Here’s hoping we can all get it off our backs in 2019 — whatever it is.

Happy New Year.

Walk-About

Last Sunday, I took my first neighborhood walk.  I’ve wanted to get out there ever since summer went away, but the excuses… oh the excuses.  Somehow, last Sunday, the bright sun and mild temperatures snuck past all the barriers.  I laced up my purple tennies, stuffed a collection bag in my pocket and went.

My creaky knee complained, but it always complains, so I kept a slow pace.  I sorta had to—my exercise regimen since moving to Muskogee boils down to Old Lady Yoga once a week and maybe a few pool laps once or twice a month.  My old rhythm is gone and a new one hasn’t presented itself, so I’m pushing when I can.  I want to enjoy this place, and getting outside this winter will move my pendulum in that direction.

Leaving Edmond Street, I took Kimberlea Drive.  Traveling east from my duplex toward the country club, the neighborhood perked up—larger homes, sturdier fences, dogs with holiday attire.  I wondered if I’d find enough refuse and biologicals to revive my Walk-About Journal. Is street trash in moderately upscale Muskogee different from a park in Des Moines or the woods near Toledo? This was my mission.

The neighborhood felt familiar—with a few exceptions.  I get this a lot—a sort of Twilight Zone slippage of the space-time continuum—Braums instead of Dairy Queen, Sooners instead of Hawkeyes.  I wonder what cultural cues I’m missing.  My cousin in Tulsa kindly informed me of the real meaning of “bless your heart” (which conveys nothing beatific).  The part of my brain that wrestled with Russian and Vietnamese keeps lighting up.  No wonder I’m so tired.

Once I made it to the golf course, I hobbled to a bench, stretched my grumbling back, and turned my face to the sun.  A whiff of breeze on the waterway, a rustle of fallen leaves. Oh, yeah.  This was the Reason for the Season—to be in a quiet place smelling of sky.  This would be worth the body moans to come.

On my way back, I reminded myself to be present, to notice more detail—the wheat color of the grass, the young couple walking toward me in shorts and tee-shirts, the beauty of a lost Christmas ornament.

And then home again, to be greeted by my Gateway Guardians—Fu Dog, who came with me from Minnesota, and Guillermo the Goat, a recent hire.  I love the entrance to my home, tucked in the back corner of the complex.  My Guardians and a glass bowl full of crystals and stones I’ve managed to keep over the years welcome me with color and meaning.

Inside, I unloaded my foraging finds into soapy water and dug out the appropriate journals.  Some of the biologicals would make nice additions to my little Zen of Mental Illness journal.  The other refuse waited until after Christmas.

As always, Christmas triggered my bipolarness.  It is one thing about this unpredictable condition that I can count on.

I cared for myself the best I could, then tried not to take the whole weepy/distorted thinking/exhaustion personally.  Distraction is key, so before I visited my therapist on Wednesday, I camped at my favorite coffee shop and made trash art gleaned from my walk.  It tickled me, and that’s always the first step back.  One foot after the other, continuing on The Adventure.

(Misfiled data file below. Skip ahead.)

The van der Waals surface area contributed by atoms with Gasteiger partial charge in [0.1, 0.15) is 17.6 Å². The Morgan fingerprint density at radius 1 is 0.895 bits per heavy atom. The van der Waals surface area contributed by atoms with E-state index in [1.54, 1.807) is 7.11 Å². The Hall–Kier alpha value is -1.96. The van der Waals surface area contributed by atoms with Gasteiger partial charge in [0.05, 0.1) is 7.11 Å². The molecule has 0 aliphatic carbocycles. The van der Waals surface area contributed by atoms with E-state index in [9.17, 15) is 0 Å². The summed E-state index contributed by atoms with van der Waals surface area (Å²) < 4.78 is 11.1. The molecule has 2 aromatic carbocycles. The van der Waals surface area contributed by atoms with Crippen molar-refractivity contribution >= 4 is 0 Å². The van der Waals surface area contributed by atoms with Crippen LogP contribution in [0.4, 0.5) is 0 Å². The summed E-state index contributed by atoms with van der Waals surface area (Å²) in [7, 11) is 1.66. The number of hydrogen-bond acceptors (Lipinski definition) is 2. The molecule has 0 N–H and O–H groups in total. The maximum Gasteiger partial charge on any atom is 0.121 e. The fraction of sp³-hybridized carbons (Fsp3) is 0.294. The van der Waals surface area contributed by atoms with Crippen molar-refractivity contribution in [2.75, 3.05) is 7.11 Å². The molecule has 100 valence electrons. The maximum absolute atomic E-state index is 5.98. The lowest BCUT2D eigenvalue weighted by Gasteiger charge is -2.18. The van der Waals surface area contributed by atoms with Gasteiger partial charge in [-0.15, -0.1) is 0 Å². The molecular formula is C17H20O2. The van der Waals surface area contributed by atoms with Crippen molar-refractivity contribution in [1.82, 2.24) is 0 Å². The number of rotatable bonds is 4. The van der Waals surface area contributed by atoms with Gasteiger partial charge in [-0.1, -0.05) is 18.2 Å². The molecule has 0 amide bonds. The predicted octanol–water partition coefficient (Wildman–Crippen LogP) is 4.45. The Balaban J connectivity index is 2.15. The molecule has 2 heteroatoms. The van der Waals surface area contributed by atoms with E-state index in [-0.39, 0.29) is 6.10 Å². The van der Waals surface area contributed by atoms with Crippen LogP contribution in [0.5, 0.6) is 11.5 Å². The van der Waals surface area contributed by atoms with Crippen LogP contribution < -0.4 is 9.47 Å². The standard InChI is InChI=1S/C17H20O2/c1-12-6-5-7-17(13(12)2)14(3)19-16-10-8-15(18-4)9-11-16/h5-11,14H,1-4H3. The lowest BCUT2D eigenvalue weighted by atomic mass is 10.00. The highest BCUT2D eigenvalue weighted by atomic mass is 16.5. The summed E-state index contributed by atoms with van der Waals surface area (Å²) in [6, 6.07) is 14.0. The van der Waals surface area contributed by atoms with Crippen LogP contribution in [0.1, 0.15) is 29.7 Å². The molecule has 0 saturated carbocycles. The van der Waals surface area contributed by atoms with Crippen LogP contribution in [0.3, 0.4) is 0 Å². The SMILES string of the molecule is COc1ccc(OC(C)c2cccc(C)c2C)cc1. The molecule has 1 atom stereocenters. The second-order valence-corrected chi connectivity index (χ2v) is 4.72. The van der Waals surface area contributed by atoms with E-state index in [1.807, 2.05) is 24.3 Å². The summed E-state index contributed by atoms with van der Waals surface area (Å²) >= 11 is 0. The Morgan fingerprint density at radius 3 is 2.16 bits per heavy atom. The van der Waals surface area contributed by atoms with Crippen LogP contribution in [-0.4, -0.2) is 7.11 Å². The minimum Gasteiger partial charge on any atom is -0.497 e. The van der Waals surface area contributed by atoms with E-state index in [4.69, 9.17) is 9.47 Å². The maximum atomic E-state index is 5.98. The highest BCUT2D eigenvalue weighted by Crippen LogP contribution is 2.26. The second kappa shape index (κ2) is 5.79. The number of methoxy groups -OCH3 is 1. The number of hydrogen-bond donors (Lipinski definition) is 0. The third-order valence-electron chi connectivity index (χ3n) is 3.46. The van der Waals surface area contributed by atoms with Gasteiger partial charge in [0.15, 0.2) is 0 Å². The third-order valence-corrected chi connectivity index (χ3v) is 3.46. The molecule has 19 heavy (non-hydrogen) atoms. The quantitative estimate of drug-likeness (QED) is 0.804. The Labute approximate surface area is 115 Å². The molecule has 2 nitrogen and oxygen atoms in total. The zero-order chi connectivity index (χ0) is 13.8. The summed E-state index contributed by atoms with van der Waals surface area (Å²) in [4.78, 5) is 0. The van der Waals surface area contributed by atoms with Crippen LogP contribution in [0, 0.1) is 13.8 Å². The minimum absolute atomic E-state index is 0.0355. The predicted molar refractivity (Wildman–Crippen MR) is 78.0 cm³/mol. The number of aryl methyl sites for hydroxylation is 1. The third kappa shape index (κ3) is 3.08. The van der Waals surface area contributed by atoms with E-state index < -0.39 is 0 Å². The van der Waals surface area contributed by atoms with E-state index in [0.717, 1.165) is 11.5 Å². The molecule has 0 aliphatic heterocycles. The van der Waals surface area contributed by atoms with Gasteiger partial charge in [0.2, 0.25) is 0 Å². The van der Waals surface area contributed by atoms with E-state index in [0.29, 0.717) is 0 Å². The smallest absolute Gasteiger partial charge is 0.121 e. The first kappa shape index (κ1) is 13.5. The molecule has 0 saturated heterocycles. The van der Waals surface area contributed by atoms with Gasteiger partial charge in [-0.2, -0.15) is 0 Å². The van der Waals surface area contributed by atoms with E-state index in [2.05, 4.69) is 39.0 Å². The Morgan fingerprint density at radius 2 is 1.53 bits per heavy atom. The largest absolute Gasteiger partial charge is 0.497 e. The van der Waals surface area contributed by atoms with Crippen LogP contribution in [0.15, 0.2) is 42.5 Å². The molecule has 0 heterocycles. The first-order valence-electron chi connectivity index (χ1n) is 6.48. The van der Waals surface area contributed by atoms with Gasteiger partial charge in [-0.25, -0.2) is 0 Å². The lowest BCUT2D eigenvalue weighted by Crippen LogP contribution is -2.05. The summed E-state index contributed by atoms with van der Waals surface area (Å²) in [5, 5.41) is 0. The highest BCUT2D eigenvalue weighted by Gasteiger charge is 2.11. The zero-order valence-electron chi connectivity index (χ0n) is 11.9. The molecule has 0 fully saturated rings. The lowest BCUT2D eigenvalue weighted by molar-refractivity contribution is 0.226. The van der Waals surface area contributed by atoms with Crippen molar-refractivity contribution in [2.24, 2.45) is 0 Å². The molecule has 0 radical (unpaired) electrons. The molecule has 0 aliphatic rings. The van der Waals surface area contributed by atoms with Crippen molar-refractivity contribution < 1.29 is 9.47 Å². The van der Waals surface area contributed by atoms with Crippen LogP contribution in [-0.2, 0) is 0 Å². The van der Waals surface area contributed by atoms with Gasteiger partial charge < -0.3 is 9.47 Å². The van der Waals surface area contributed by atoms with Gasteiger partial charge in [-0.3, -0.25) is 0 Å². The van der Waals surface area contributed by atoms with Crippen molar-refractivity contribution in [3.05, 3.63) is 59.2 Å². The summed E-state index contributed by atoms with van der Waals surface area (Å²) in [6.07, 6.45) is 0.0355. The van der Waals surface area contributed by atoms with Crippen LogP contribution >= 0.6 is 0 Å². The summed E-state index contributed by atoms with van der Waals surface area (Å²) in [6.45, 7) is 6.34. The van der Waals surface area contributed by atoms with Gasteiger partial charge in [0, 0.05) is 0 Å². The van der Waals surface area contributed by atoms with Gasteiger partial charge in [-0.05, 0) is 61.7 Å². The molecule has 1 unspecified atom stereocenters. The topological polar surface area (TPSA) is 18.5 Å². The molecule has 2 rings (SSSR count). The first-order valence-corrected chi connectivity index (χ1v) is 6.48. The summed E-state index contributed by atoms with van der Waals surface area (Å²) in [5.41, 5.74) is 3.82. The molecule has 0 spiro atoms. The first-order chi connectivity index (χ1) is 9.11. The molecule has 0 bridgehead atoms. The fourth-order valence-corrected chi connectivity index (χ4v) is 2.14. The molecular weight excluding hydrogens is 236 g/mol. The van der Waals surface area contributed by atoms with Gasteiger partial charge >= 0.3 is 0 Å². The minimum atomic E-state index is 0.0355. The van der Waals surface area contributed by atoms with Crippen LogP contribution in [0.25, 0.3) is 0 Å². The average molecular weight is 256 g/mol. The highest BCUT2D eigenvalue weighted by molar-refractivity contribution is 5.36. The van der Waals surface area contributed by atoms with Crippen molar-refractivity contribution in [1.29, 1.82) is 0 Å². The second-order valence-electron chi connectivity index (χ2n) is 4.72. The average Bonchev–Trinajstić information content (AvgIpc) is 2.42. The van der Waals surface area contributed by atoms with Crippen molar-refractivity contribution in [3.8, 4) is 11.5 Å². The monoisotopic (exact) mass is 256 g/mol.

…And To All A Good-Night

Wishing You and Yours Very Merry.

 

All Saints

Hope your commute between the Veil brought fun things to taste as well.

For My Glenda

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Almost

It’s almost Halloween.  Time to get your horrors in a row.

Oh, And Happy Valentine’s Day

Double Squee

I’m planning a The Hobbit binge-watch as my Christmas celebration.  And with the fourth season of BBC’s Sherlock starting on January 1, my fan-girl is quite happy.

♥May your holidays be filled with squee.

The End of Gratitude

Gratitude U

At least in collage form. For a while. Frankly, it was exhausting to summon up so much gratitude when I was hospital-worthy.

Gratitude V

Negative thoughts yoke themselves to negative emotions. One can trigger the other, strengthening the connection, creating a wider, smoother highway for each subsequent episode.

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Forging new neural responses through mindfulness and self-compassion takes time and lots of practice.  It feels counter-intuitive at first.  For years, perhaps, we’ve berated ourselves for not being strong enough, disciplined enough, grateful enough.  These core beliefs feel so true, we don’t even question them.

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You, yourself, as much as anybody in the entire universe, deserve your love and affection–Buddha

Science now supports what that old bodhi tree-sitter knew–mental illness must be embraced with love and awareness from those who suffer from it.

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It feels impossible only because it’s a path waiting to be created.  But I’ve found over the years of making my own trail through this bramble that it gets easier to remember the way back to it.  And once I remember to treat myself gently and with exquisite care, I find I can breathe again.

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And then, I can be grateful for the air, and my lungs, and this day.

Ours

Pale Simulacra

As the Veil thins

And the Wheel Turns,

May we open to the wisdom of those who came before.

Ancestors, known and unknown,

Who shaped our blood and bone,

Point us in a Direction

That we can follow

Or cast aside.

Still, their pull is undeniable

and, ultimately,

Ours.

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